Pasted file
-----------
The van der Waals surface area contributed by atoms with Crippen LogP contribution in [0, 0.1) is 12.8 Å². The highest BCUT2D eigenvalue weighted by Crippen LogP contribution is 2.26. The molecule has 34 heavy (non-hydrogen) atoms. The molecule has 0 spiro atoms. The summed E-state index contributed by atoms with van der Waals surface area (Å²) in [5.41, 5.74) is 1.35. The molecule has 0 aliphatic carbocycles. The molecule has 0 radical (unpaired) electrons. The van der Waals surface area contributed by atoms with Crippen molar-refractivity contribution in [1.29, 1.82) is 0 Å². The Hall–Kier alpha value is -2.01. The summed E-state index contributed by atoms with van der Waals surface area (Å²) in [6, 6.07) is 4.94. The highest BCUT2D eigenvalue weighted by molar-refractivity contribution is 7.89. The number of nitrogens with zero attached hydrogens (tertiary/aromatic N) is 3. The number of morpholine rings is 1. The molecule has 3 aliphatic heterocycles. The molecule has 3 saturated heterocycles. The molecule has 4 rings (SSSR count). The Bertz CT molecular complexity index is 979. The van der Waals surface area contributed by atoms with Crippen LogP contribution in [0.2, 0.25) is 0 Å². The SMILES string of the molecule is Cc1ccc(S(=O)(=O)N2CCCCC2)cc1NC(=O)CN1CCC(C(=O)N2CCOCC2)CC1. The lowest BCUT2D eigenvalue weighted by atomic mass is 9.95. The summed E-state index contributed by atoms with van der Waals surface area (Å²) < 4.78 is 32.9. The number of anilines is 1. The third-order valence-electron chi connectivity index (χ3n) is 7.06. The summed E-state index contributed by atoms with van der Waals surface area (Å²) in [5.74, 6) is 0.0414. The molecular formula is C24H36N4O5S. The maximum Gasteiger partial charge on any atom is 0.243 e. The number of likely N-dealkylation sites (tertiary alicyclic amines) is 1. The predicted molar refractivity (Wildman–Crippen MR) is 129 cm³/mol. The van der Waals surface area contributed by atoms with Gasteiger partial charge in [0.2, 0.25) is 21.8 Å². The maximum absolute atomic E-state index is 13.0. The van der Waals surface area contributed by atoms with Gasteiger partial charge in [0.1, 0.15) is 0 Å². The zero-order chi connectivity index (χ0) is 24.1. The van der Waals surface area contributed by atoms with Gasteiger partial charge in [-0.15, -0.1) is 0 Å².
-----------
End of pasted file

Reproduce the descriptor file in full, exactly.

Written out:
The van der Waals surface area contributed by atoms with Crippen LogP contribution in [0, 0.1) is 12.8 Å². The highest BCUT2D eigenvalue weighted by Crippen LogP contribution is 2.26. The molecule has 34 heavy (non-hydrogen) atoms. The molecule has 0 spiro atoms. The summed E-state index contributed by atoms with van der Waals surface area (Å²) in [5.41, 5.74) is 1.35. The molecule has 0 aliphatic carbocycles. The molecule has 0 radical (unpaired) electrons. The van der Waals surface area contributed by atoms with Crippen molar-refractivity contribution in [1.29, 1.82) is 0 Å². The Hall–Kier alpha value is -2.01. The summed E-state index contributed by atoms with van der Waals surface area (Å²) in [6, 6.07) is 4.94. The highest BCUT2D eigenvalue weighted by molar-refractivity contribution is 7.89. The number of nitrogens with zero attached hydrogens (tertiary/aromatic N) is 3. The number of morpholine rings is 1. The molecule has 3 aliphatic heterocycles. The molecule has 3 saturated heterocycles. The molecule has 4 rings (SSSR count). The Bertz CT molecular complexity index is 979. The van der Waals surface area contributed by atoms with Crippen LogP contribution in [0.2, 0.25) is 0 Å². The SMILES string of the molecule is Cc1ccc(S(=O)(=O)N2CCCCC2)cc1NC(=O)CN1CCC(C(=O)N2CCOCC2)CC1. The lowest BCUT2D eigenvalue weighted by atomic mass is 9.95. The summed E-state index contributed by atoms with van der Waals surface area (Å²) < 4.78 is 32.9. The number of anilines is 1. The third-order valence-electron chi connectivity index (χ3n) is 7.06. The summed E-state index contributed by atoms with van der Waals surface area (Å²) in [5.74, 6) is 0.0414. The molecular formula is C24H36N4O5S. The maximum Gasteiger partial charge on any atom is 0.243 e. The number of likely N-dealkylation sites (tertiary alicyclic amines) is 1. The predicted molar refractivity (Wildman–Crippen MR) is 129 cm³/mol. The van der Waals surface area contributed by atoms with Gasteiger partial charge in [0.2, 0.25) is 21.8 Å². The maximum absolute atomic E-state index is 13.0. The van der Waals surface area contributed by atoms with Gasteiger partial charge in [0.1, 0.15) is 0 Å². The zero-order chi connectivity index (χ0) is 24.1. The van der Waals surface area contributed by atoms with Gasteiger partial charge in [-0.15, -0.1) is 0 Å².